Tuesday, September 14, 2010

Walk 261 -- Oban to Kilninver

Ages:  Colin was 68 years and 129 days.  Rosemary was 65 years and 271 days.
Weather:  Very heavy showers interspersed with bright sunny intervals.  Very windy but not cold.
Location:  Oban to Kilninver.
Distance:  11½ miles.
Total distance:  2467½ miles.
Terrain:  99% roads.  Undulating.
Tide:  Going out.
Rivers:  No.296, Feochan Bheag.
Ferries:  None.
Piers: None.
Kissing gates:  None.
Pubs:  The Lorne Bar in Oban which we visited twice on our rest days for lunch.  Colin drank Oban Bay ‘Fair Puggled’ and Caledonian ‘Deuchars IPA’.  I had a shandy the first time and Strongbow cider the second.
‘Historic Scotland’ properties:  None.
Ferris wheels:  None.
Diversions:  None.
How we got there and back:  We took two days to drive up from Malvern towing our caravan, and based ourselves in Lochgilphead yesterday.  This morning we drove to Kilninver and parked on a grass verge at the junction of the road off to Seil and Easdale Island.  We had intended catching the bus into Oban from there, but Colin insisted we try to thumb a lift instead.  A retired couple stopped because they thought we had broken down!  I don’t know how pleased they were when they discovered we were hitching a free ride, but they took us into Oban and dropped us at the bus station, close to where we finished the last Walk.
At the end, we finished our Walk by the car parked on the main road.  We had tea and caramel shortcake, then returned to our caravan in Lochgilphead.

      We started our Walk in the bus station area of Oban.  We had good views across the harbour towards the entrance and the town.
        We walked past the ferries to the Isles which were loading up, it was very busy there.

      We started to take photographs (Colin saw a raven on a roof) but it kept raining — torrential showers so we had to keep putting the cameras away.  When the sun came out between the showers, it got too hot — it was a crazy sort of day!
      We followed the road which led along the lochside.  It told us “Twenty’s Plenty” which is a speed sign we’ve seen all over this part of Scotland.  Quite right too, in these residential areas.  Why is everyone in such a hurry these days?  It was quieter along there, with yachts moored in the loch.
We went through an alleyway to the road in front of the houses so that we could see the view.  Since it wasn’t raining at that precise moment, we sat on a wall to eat our pies.  But we had to finish hurriedly because the heavens opened again.
Further on we came to the smaller ferry across to the island of Kerrera.  On our map it was marked as a passenger ferry only, but when we passed it they were loading up cars as well.  Round the next corner we had to turn inland, because the road continuing was a dead end.  We walked back along the other side of the hill almost into Oban again!
We came to an area that appeared to be an open-cast coal mine which was finished with.  We were amazed and horrified to see that a new housing estate had been built on top of and just below what looked like a tip!  There was even a stream running down the middle of it.  Haven’t they heard of Aberfan?  And the terrible disaster which happened there in the autumn of 1966?  (I was a newly qualified teacher at the time, teaching a reception class in a primary school in Worcester.  When I heard what had happened at Aberfan, I kept looking at the windows of my bright new classroom wondering what I would do if tons of slimy coal-waste suddenly crashed through them, suffocating me and all the children.  It spooked me for weeks even though I wasn’t anywhere near a coal mine!)  We couldn’t believe that houses had been built in what looked like a very unstable situation.  I wouldn’t have a wink of sleep if I had to stay in such a house, especially during a rainstorm.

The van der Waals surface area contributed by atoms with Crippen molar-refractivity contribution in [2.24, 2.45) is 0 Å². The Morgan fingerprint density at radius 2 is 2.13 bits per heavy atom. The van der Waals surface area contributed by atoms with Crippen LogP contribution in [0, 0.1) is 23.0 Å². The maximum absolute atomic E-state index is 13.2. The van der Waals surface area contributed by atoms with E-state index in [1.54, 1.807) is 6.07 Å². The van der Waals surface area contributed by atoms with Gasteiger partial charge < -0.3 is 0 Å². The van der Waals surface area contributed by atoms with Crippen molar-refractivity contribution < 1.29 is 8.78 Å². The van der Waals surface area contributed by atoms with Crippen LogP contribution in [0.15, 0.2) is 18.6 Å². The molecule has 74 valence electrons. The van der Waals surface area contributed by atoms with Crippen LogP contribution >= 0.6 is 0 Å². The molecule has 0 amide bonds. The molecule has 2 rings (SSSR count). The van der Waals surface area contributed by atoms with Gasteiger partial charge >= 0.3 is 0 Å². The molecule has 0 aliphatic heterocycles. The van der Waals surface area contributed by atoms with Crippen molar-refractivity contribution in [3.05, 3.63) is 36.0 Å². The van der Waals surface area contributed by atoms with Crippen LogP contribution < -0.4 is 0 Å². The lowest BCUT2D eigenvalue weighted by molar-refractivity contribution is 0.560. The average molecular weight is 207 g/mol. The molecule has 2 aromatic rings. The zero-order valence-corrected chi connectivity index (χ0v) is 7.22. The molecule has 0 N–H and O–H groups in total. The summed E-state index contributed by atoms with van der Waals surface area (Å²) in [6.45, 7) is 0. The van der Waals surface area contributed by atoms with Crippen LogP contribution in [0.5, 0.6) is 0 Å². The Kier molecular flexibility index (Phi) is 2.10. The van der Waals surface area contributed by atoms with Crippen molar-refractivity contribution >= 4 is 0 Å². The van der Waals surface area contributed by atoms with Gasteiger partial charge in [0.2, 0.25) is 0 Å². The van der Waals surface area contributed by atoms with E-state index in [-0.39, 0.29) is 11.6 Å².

Because of these new houses which weren’t marked on our map, we had a bit of trouble working out exactly where we were.  But we eventually found the track which connected us to the main road without having to go right back into Oban.  It led us over a swamp, but there were concrete blocks set in the ground like stepping stones so it was a dry path and easy to walk.  A small bridge took us over a stream. Then it was up the road and out by the hospital.
We sat on the wall of a hotel entrance to eat our sarnies, then we continued.  There was a pavement for a little way, after which it was ‘dodge-the-traffic’ once more.  On with the high-vis vests and constant leaping into the undergrowth — not much fun!  We climbed a big hill, then down the other side.  The road was very twisty, and it kept raining.
We crossed a river and came to Loch Feochan — once more we were by the water.  A narrow loch, but that was our ‘sea’ for the moment.  The water in the river was well up, we have had a lot of rain recently, especially in this area.
We came to a stony beach, so we sat on rocks to eat our chocolate.
The rest of the Walk was really a bit dull.  We were still traffic-dodging on the main road and we were alongside the loch, according to the map.  We did have the occasional nice view, but mostly it was behind trees.
We passed a sheep in a field with unbelievably curly horns, but that was just about the only thing of interest.  Colin collected hazelnuts and I ate blackberries as we walked along, a bonus at this time of year.
Eventually we came to our car parked at the road junction down into Kilninver.  There was a notice about the stone-skimming championships to be held fairly soon on the nearby island of Easdale — more about that on the next Walk.

       That ended Walk no.261, we shall pick up Walk no.262 next time at the road junction leading into Kilninver.  It was just gone half past four, so the Walk had taken us five hours fifty minutes. We had our tea and caramel shortcake, then returned to our caravan in Lochgilphead.

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